About 25 people forced to leave homeless shelter had nowhere to go; some expected to camp
photo by: Jackson Barton
When David Miller found out he would soon be forced to leave the local homeless shelter, he said a lot of other things in his life seemed to go wrong.
“The bottom fell out and I’ve just been really screwed up,” Miller said. “Like, you know, from that point on, I started having health problems and dental issues.”
Miller is one of about 25 people recently forced to leave the Lawrence Community Shelter, which he said provides people in his situation at least some form of stability. The shelter, which also gives guests three daily meals, reduced its capacity by about half, from 125 to 65 people, as of Friday afternoon.
Miller said he hasn’t been able to find housing, but has been temporarily sleeping in a nonresidential building with the owner’s permission. Miller said he was so grateful to have some form of shelter, even if it’s just for the time being. Others in Miller’s situation may not have been as lucky.
The shelter stopped accepting new guests on Aug. 8 in an attempt to decrease the number of people it had to force to leave and found alternate arrangements for some guests. However, Lawrence Community Shelter Assistant Director Kenny Yates said that about 25 people left the shelter last week with no housing plans.
Yates said that before many guests left they opted to take from donated camping supplies and toiletries. In addition to tents and sleeping bags, Yates said The Merc donated bags of snacks and that the shelter put together backpacks of other supplies.
“We had put together some resource book bags that were full of things like rain jackets, tarps and little things like instant coffee, sunscreen, bug spray, mini first aid kits and various things like that,” Yates said. “Given some of the circumstances we knew people would be facing, those are the things that would help them the most.”
photo by: contributed photo
Yates said he didn’t have direct knowledge of exactly where the people who had no place to go went but that based on conversations he heard and how many people took camping supplies as they left, he expected some would be camping. He noted that supplies remained and that the people who left the shelter before the supplies were available could still come back to get some.
Bert Nash Community Mental Health Center’s Homeless Outreach Team donated many of the camping and other supplies, and Yates said that the shelter also used recent donations to purchase additional supplies.
“We were able to purchase these goods specifically because the community had responded really well to some of the needs, so we were able to use that money to get some things to help people that were exiting,” Yates said.
There are no other overnight homeless shelters in Lawrence, though homeless people can use services during the day at a drop-in center downtown, which provides showers, laundry facilities, water, coffee and snacks. The Lawrence City Commission approved a permit for the Drop-in And Respite Center earlier this year, and center director Loring Henderson said the center opened in June.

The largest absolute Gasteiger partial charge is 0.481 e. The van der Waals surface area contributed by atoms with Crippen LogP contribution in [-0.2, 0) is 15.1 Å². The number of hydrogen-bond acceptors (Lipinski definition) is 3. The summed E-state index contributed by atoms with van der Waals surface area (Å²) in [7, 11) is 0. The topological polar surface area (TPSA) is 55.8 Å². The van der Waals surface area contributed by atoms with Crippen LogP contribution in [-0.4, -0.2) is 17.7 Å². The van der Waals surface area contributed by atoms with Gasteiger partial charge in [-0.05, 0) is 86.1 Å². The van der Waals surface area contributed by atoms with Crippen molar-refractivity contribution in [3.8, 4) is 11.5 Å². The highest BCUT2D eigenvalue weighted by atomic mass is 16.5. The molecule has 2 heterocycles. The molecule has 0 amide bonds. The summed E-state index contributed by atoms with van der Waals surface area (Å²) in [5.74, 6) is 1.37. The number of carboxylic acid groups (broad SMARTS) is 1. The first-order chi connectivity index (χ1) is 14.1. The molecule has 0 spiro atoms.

Henderson said many of the people forced to leave the shelter still don’t have a place to stay.
“They don’t know what they’re doing,” Henderson said. “What I’m getting more than anything is, ‘Where am I supposed to go?’ There is not a good answer to that.”
Henderson said that so far he had not seen an uptick in the number of people using the center, but he noted those numbers would be hard to gauge because people who stay at the shelter still use the center during the day.
Regarding his situation, Miller said he just “got stuck.” He said he had been homeless about a year and that the past couple of months he had been doing a training program that pays a stipend. However, he said that money had not been enough to get into housing on his own. He said he has been applying to all the government housing assistance that he’s qualified for, but he was told there was a six-month waiting list. He said he actually wasn’t sure if he was guaranteed to get assistance within that time.
“I’ve done all the paperwork I can possibly do the last three weeks,” Miller said. “I’m pretty well finished, so now I’m just waiting. So that’s where I’m at.”
The shelter reduced its capacity because of a funding shortfall of hundreds of thousands of dollars and changes to what the shelter considers safe staffing levels, as the Journal-World previously reported. Both the City of Lawrence and Douglas County significantly increased their funding levels for the shelter for 2019 and 2020, but not by as much as the shelter requested. City commissioners indicated they were interested in reviewing the city’s sales tax receipts early next year to see if they outpace current projections, which could enable the city to do a funding amendment to provide the shelter with additional money.
Shelter board president Thea Perry previously told the Journal-World that the shelter continued to raise money with the hope of being able to increase its capacity before wintertime. Perry said the shelter would need to raise about $150,000 to pay for the staff, food and other expenses needed to increase the capacity by just 30 people.